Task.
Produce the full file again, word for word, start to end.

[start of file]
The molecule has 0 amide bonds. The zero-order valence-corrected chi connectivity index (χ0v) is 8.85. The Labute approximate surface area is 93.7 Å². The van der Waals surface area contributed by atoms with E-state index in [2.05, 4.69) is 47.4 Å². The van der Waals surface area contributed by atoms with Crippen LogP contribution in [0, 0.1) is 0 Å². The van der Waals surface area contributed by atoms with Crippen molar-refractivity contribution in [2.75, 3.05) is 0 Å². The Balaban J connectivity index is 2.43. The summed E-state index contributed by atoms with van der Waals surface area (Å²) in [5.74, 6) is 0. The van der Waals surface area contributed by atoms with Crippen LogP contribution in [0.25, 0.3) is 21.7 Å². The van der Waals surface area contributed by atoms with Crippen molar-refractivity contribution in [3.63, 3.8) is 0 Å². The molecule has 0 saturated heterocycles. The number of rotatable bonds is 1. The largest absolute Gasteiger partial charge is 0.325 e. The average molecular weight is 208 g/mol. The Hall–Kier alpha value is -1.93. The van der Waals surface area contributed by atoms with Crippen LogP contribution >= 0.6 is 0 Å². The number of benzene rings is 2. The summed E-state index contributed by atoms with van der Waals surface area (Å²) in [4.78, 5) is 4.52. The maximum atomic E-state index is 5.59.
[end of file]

The molecule has 0 amide bonds. The zero-order valence-corrected chi connectivity index (χ0v) is 8.85. The Labute approximate surface area is 93.7 Å². The van der Waals surface area contributed by atoms with E-state index in [2.05, 4.69) is 47.4 Å². The van der Waals surface area contributed by atoms with Crippen LogP contribution in [0, 0.1) is 0 Å². The van der Waals surface area contributed by atoms with Crippen molar-refractivity contribution in [2.75, 3.05) is 0 Å². The Balaban J connectivity index is 2.43. The summed E-state index contributed by atoms with van der Waals surface area (Å²) in [5.74, 6) is 0. The van der Waals surface area contributed by atoms with Crippen LogP contribution in [0.25, 0.3) is 21.7 Å². The van der Waals surface area contributed by atoms with Crippen molar-refractivity contribution in [3.63, 3.8) is 0 Å². The molecule has 0 saturated heterocycles. The number of rotatable bonds is 1. The largest absolute Gasteiger partial charge is 0.325 e. The average molecular weight is 208 g/mol. The Hall–Kier alpha value is -1.93. The van der Waals surface area contributed by atoms with Crippen LogP contribution >= 0.6 is 0 Å². The number of benzene rings is 2. The summed E-state index contributed by atoms with van der Waals surface area (Å²) in [4.78, 5) is 4.52. The maximum atomic E-state index is 5.59.